NY Sen. Gustavo Rivera faces criticism on stalled efforts to regulate gabapentin, an opioid enhancer drug
ALBANY — Efforts to classify a controversial opioid enhancer as a controlled substance in New York stalled shortly after Sen. Gustavo Rivera took over leadership of his chamber’s health committee.
Gabapentin, one of the most prescribed drugs in the U.S., is known to enhance the euphoric effects of opioids and is increasingly tied to overdoses, prompting a push to have it classified as a controlled substance at the federal and state level.
Rivera, a Bronx Democrat facing a tough primary battle this month, dropped a bill in 2020 that would have done just that in the Empire State, defending the move as a change in approach to battling the opioid epidemic.
But supporters of the classification say it’s a step in the wrong direction.
“It’s disappointing that it hasn’t passed yet,” Michael Abrams, a senior health researcher with the nonprofit consumer advocacy group Public Citizen, told the Daily News. “It’s more than disappointing. People have probably died because it hasn’t passed.”
The drug, also known as Neurontin and developed by Pfizer, has a sordid history. It is often doled out for a myriad of uses, including shingles, pain management, migraines, restless leg syndrome, hot flashes, insomnia and anxiety.
In 2004, Pfizer paid $430 million in settlements for promoting the drug off-label as a painkiller. However, prescriptions for the medication have skyrocketed despite the Centers for Disease Control and Prevention and others reporting a link between gabapentin and opioid overdose deaths.
Public Citizen earlier this year called on the U.S. Drug Enforcement Administration and the Food and Drug Administration to classify the drug as a schedule V controlled substance at the federal level. That means it serves a medicinal purpose, but there is the possibility for abuse.
Rivera said the classification ran counter to the state’s efforts to combat the opioid epidemic and “served to criminalize those individuals struggling with substance use and reduce access for legitimate medical purposes.”
“If we were to treat it as a controlled substance, we could potentially hinder the ability of many patients, especially those in marginalized communities, to have appropriate access to the medication,” the lawmaker said. “We need to prioritize legislation that focuses on harm reduction, treatment, and recovery.”
Abrams said that track runs parallel to the wishes of the pharmaceutical industry, which opposes any regulation attempt, no matter how beneficial it could be for doctors, pharmacists and consumers.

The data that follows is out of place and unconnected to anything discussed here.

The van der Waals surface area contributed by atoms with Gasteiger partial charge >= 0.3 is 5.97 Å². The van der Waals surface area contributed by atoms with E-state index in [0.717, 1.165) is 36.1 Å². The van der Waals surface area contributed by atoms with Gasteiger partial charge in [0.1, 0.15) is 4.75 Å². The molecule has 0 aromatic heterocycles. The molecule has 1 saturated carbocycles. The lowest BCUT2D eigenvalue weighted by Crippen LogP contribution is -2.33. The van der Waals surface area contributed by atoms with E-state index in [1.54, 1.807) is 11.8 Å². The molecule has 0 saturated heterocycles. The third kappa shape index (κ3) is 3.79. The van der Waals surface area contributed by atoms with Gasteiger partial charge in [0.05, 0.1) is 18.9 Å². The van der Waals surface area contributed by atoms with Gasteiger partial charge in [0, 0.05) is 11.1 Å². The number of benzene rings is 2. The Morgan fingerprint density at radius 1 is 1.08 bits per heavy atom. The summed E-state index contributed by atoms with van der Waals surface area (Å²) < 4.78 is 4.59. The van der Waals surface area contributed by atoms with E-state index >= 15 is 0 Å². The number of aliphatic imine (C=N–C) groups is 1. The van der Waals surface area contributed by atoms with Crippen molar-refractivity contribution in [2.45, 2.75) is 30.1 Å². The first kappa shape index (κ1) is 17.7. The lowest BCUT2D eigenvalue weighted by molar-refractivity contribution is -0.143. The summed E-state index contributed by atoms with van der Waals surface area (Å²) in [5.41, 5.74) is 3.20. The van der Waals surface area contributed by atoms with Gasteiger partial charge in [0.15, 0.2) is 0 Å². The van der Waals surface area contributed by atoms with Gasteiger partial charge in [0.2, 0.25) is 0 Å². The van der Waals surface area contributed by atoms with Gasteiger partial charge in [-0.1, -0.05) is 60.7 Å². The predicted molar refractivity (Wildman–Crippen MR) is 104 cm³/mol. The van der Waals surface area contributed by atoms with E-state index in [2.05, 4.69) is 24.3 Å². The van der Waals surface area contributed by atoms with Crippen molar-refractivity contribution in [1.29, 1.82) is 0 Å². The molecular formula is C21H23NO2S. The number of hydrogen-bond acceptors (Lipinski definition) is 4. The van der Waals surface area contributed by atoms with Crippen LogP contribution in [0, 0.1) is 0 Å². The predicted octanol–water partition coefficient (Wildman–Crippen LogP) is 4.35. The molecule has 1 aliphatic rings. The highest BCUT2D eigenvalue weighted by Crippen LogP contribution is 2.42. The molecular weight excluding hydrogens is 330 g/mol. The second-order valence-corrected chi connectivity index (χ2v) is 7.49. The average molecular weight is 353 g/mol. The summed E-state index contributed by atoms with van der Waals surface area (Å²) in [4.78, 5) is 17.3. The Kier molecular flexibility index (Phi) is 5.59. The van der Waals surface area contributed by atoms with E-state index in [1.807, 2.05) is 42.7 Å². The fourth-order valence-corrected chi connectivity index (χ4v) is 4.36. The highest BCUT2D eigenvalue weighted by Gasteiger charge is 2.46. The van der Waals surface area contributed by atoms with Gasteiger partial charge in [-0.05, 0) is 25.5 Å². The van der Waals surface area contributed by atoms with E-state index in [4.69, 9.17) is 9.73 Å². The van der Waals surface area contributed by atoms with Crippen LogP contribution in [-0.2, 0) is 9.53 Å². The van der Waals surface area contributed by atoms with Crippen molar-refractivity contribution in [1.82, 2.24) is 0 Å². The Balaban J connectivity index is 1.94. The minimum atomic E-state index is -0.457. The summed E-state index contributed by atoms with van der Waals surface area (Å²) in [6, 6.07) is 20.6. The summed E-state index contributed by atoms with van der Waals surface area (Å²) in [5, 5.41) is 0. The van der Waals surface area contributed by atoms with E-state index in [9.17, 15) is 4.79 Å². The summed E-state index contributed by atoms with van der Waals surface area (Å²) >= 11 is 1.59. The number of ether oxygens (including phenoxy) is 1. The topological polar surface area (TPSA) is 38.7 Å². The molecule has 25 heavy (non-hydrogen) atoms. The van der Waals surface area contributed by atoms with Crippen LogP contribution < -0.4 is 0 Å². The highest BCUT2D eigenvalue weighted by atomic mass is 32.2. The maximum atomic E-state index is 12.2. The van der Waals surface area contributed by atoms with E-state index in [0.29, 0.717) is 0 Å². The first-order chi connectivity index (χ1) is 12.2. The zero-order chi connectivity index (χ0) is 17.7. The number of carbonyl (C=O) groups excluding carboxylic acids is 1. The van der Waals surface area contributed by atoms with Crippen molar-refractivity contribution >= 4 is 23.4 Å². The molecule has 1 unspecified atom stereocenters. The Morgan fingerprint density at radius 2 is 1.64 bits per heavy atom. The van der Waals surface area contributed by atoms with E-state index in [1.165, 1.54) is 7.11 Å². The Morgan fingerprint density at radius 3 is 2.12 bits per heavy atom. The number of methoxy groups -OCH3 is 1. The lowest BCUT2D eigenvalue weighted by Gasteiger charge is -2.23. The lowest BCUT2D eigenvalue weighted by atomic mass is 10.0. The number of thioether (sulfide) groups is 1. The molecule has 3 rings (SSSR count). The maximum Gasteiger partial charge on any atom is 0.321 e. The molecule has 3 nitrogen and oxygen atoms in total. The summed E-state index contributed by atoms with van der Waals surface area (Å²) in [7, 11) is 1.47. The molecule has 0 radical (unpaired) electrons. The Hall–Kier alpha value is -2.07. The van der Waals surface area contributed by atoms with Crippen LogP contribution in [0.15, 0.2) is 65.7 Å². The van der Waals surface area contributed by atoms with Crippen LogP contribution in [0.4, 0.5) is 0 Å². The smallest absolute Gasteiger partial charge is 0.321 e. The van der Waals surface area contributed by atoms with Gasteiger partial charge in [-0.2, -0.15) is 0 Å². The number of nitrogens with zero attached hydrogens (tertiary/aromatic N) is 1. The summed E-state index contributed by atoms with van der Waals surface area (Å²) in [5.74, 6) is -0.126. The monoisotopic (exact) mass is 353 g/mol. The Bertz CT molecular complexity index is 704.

Lobbyists and Big Pharma firms padding Rivera’s campaign coffers with cash came as no surprise either, he added.
Since joining the Senate, Rivera has accepted contributions totaling $8,000 from Pfizer and Pharmaceutical Research & Manufacturers of America (PhRMA), a pharmaceutical industry trade group of which Pfizer is a member. Both groups doubled the amount they contributed once Rivera was named health chair. The Bronx pol has also taken another $8,250 from Pfizer-linked lobbyists during his tenure in Albany.
“I’m not surprised the chair of the health committee is getting money from Pfizer and Pharma, no shocker there,” Abrams said. “Certainly their attitude towards this kind of provision… is thumbs down. They want as little regulation of their medicines as possible.”
As of late last year, gabapentin has been marked as a schedule V controlled substance in seven states over the last 5 years. During that same time period, 12 other states have placed the drug in their prescription drug monitoring programs, according to Pharmacy Today.
In an opposition memo to the now-defunct New York bill, the Drug Policy Alliance pushed back on the categorization of gabapentin as a controlled substance, arguing the medicine is “an effective alternative to opioid medication and should not be criminalized.”
In New York, a separate bill that would include pain management medications such as gabapentin on a death certificate when a death is caused by an opioid overdose has also failed to move in both chambers in recent sessions.
As health chair, Rivera argues that he has repeatedly advanced and sponsored progressive measures meant to combat the pharmaceutical industry’s grip on New Yorkers’ wallets and the health care system at large.
He cites the New York Drug Manufacturing Act, which would “increase competition, lower prices, and address shortages for generic prescription drugs,” as well as a bill that would cap the cost of insulin. He has also won plaudits for backing the New York Health Act, which would provide universal health coverage for every New Yorker.
“Additionally, my legislative record speaks for itself,” Rivera said. “It is outrageous and a gross misrepresentation to say otherwise. “